ST. LOUIS, Mo. – St. Louis Board of Aldermen President Lewis Reed, as well as current and former aldermen Jeffrey Boyd and John Collins-Muhammad, have been indicted on federal bribery and corruption charges linked to pay-to-play schemes.
The 66-page indictment was filed on May 25 in the U.S. District Court of Eastern Missouri. It was unsealed Thursday.
A federal grand jury charged Reed with two counts of bribery and Collins-Muhammad with two counts of bribery and one count of honest services bribery/wire fraud. Boyd was charged with two counts of bribery as well. He also faces a separate indictment for two counts of wire fraud, alleging he sought $22,000 from his insurance company for damages to vehicles he falsely claimed to own.
“Both play-to-pay schemes set forth in the indictment relate to the defendants’ accepting cash payments and other items of value in exchange for their official acts in providing commercial property tax abatements and other incentives to a small business owner in the city,“ said Assistant U.S. Attorney Hal Goldsmith.
Collins-Muhammad is accused of accepting bribes and a free car to help a small business owner get approval to build a gas station/convenience store in his ward and receive tax breaks worth several hundred thousand dollars, in direct violation of city and state ordinances. The small business owner, unidentified in the indictment, also sought Boyd’s assistance to buy and redevelop a parcel of land in Boyd’s ward.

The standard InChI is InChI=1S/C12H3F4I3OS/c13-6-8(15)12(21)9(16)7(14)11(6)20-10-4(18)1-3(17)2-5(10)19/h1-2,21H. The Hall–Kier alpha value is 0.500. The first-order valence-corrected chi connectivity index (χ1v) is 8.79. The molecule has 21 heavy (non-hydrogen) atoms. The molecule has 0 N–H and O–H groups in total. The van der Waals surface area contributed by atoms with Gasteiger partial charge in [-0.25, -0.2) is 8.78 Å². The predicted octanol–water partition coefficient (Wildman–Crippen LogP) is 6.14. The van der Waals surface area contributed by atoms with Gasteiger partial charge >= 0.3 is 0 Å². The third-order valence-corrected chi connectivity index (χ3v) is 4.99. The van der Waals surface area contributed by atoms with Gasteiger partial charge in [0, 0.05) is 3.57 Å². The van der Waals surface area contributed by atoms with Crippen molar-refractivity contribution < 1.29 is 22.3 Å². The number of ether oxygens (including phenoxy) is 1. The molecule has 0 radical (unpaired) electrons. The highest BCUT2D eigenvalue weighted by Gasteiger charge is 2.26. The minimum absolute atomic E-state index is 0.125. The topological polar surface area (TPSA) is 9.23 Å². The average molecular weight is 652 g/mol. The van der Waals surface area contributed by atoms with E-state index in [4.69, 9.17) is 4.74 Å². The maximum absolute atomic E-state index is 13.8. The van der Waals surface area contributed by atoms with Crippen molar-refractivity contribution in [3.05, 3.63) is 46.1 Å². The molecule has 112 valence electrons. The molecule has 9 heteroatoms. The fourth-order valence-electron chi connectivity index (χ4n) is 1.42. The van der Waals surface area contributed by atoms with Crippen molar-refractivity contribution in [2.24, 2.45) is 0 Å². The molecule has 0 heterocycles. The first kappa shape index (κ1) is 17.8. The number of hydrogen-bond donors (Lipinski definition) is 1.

The indictment is the culmination of a two-year investigation by the FBI and the U.S. Attorney’s Office in St. Louis and included undercover recordings of meetings and telephone calls, as well as text messages and emails.
A spokesman for St. Louis Mayor Tishaura Jones said she’s “deeply troubled” after hearing of the indictment.
Mayor Jones is deeply troubled by the allegations outlined by the U.S. Attorney against Alderman Jeffrey Boyd, Alderman John Collins-Muhammad, and President Lewis Reed. Our office will monitor this case as it progresses through the legal system.Nick Dunne, spokesman Mayor Jones
Reed, Collins-Muhammad, and Boyd all pleaded not guilty and were released without bond. No future hearing dates were set.
On Jan. 18, 2020, the small business owner (referred to as “John Doe” in the indictment) contacted Collins-Muhammad asking for help in obtaining a property tax abatement. Collins-Muhammad said he could provide John Doe with a 10-year abatement. On January 24, Collins-Muhammad met at John Doe’s business for a discussion on the abatement and the subject of money came up.
“What I owe you for this?” Joe Doe asked.
“25,” Collins-Muhammad replied.
The alderman returned to the business later that day and allegedly received $2,500 in cash. Collins-Muhammad later told John Doe he’d soon receive approval for the tax abatement, worth an estimated $300,000 over the 10-year period.